- 5.2 Attack is a better form of Defence
- You owe it to yourself to defend yourself. To do this, always remember to take the initiative, for the art of defence lies in the planning of an attack and the secret of defence is attack. Attack is always a better form of defence and requires offensive tactics such as:
- (a) manage your supervisor
- (b) the building-up of ammunitions and weapons,
- (c) counterattacking
- e.g. by persistently asking relevant questions
- 5.3 Remember not to Fight Unnecessarily
- (a) Do not attack unless you have initially probed and tested your enemy.
- (b) Do not fight before you are fully aware of the details of the situation.
- (c) Do not fight unless there is a good chance of winning.
- (d) Do not fight unless there is no other alternative.
- (e) Do not fight unless you wish to gain some definite advantage.
- (f) Do not start a fight out of annoyance or desire for revenge.
- (g) To conquer without fighting is better than trying to win by fighting every inch of the way.
- (a) Fighting has no rigid rules. Always be flexible and innovative in battle.
- (b) Attack the enemy’s weaknesses, avoid his strengths.
- (c) Attack from a vantage position. Do not reveal where you plan to attack.
- (d) Concentrate the attack on specific targets.
- (e) Move faster than the enemy as speed is essential in any battle.
- (f) To lure the enemy out of his fortress, attack some of his vulnerable positions.
- (g) You must choose the battle ground and lure your enemy to it.
- (h) In a battle, it is vital to anticipate the enemys plan.
Time and again, it has been found that good work alone in the office is not good enough. The best action for you is to take the initiative to build your defences (see items 4.1, 4.2, 4.3) before there is an attack. For some people this comes naturally. But if you choose not to take the initiative to prepare for your defence, you may find that you have little choice but to counterattack when the battle has started.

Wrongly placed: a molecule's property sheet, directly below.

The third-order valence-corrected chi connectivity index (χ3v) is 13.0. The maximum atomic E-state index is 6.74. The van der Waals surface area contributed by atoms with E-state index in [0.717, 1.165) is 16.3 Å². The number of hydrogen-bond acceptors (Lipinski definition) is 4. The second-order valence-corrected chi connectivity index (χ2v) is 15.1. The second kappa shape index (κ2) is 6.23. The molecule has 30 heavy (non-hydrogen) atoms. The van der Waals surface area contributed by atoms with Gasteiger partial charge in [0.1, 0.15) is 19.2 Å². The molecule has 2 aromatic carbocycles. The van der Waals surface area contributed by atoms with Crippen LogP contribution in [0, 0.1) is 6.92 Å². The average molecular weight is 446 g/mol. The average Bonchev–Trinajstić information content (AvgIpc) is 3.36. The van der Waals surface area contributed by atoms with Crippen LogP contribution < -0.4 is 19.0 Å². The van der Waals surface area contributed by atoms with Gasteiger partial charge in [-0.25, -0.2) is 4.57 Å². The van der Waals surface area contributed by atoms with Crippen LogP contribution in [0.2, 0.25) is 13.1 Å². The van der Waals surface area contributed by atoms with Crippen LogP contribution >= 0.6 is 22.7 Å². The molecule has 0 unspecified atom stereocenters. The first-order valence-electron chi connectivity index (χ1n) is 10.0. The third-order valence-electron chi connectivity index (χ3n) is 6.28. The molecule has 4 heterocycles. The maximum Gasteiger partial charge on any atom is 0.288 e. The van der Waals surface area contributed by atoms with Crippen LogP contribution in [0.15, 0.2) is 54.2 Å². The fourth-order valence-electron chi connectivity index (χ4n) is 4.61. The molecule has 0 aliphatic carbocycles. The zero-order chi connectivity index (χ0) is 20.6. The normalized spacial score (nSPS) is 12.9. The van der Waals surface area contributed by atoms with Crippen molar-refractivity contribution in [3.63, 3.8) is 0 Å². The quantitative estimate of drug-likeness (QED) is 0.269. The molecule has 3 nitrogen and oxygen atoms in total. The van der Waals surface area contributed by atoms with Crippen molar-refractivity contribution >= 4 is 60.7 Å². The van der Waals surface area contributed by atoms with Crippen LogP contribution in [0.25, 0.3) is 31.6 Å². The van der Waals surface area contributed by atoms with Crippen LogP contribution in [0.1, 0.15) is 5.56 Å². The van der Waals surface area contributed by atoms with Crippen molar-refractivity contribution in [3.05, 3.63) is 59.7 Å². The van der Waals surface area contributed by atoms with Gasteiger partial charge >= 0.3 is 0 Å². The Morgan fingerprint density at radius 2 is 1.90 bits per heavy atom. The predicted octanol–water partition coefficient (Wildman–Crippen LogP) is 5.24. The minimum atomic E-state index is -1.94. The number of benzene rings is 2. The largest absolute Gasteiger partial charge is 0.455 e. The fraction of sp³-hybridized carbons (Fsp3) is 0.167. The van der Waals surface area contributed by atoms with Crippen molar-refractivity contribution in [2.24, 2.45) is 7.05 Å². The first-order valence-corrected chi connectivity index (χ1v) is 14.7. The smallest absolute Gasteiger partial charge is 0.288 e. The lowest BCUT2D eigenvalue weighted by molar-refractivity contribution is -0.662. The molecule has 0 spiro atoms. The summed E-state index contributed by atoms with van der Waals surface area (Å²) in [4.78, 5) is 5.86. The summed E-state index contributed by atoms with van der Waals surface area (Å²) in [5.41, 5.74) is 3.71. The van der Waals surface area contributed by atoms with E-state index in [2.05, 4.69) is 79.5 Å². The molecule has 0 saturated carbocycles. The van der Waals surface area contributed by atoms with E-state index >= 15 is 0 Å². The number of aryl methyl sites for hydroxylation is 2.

When you counterattack you must be prepared to face the consequences:
a) Change to a different division or section, if you can.
b) Slog it out. This is no fun. It is terrible and miserable.
c) Quit---but do so only after you have got the new job. Never quit without a job! You are always at a great disadvantage during the interview if you are without a job.
7.1 Never quit without a job!
You must never `quit when the going is tough’ or ‘resign from the painful field' or `flee in danger's hour'. Never quit simply because it is problematical. You must never go out of the situation simply because it is difficult.
Look for direction and take active steps to change your position inside or outside the organization. That means that you must act and do whatever you can---use your intelligence, experience, consult family, friends, Internet, experts, prayers, apply for jobs---to find a solution to your problem.
You have to trust that “good” can come amidst your adversity just as crushed grapes can produce delicious wine. You know:
- no hardened ground can bear fruit if it is not broken up by the plough;
- no grain can become bread if it is not grounded and baked;
- no rough diamond can be transformed to its true brilliance if it is not cut and polished and